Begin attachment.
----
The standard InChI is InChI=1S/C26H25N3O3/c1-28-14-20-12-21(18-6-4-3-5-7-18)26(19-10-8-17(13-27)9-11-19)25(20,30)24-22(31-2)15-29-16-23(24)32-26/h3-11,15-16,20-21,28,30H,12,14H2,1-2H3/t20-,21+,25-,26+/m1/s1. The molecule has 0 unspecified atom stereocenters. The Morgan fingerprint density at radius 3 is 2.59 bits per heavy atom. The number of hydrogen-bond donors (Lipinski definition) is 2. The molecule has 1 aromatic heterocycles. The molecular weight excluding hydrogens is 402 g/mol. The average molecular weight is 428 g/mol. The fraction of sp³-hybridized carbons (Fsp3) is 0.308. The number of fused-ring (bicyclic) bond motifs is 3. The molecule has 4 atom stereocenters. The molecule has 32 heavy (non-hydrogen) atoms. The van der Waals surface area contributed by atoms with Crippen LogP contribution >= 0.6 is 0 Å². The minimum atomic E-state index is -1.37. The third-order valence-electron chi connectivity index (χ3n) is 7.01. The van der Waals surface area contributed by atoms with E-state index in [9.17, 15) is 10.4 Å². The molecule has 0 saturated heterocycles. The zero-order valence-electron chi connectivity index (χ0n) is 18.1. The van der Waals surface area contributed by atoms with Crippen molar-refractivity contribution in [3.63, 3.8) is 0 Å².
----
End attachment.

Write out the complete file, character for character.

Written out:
The standard InChI is InChI=1S/C26H25N3O3/c1-28-14-20-12-21(18-6-4-3-5-7-18)26(19-10-8-17(13-27)9-11-19)25(20,30)24-22(31-2)15-29-16-23(24)32-26/h3-11,15-16,20-21,28,30H,12,14H2,1-2H3/t20-,21+,25-,26+/m1/s1. The molecule has 0 unspecified atom stereocenters. The Morgan fingerprint density at radius 3 is 2.59 bits per heavy atom. The number of hydrogen-bond donors (Lipinski definition) is 2. The molecule has 1 aromatic heterocycles. The molecular weight excluding hydrogens is 402 g/mol. The average molecular weight is 428 g/mol. The fraction of sp³-hybridized carbons (Fsp3) is 0.308. The number of fused-ring (bicyclic) bond motifs is 3. The molecule has 4 atom stereocenters. The molecule has 32 heavy (non-hydrogen) atoms. The van der Waals surface area contributed by atoms with Crippen LogP contribution >= 0.6 is 0 Å². The minimum atomic E-state index is -1.37. The third-order valence-electron chi connectivity index (χ3n) is 7.01. The van der Waals surface area contributed by atoms with E-state index in [9.17, 15) is 10.4 Å². The molecule has 0 saturated heterocycles. The zero-order valence-electron chi connectivity index (χ0n) is 18.1. The van der Waals surface area contributed by atoms with Crippen molar-refractivity contribution in [3.63, 3.8) is 0 Å².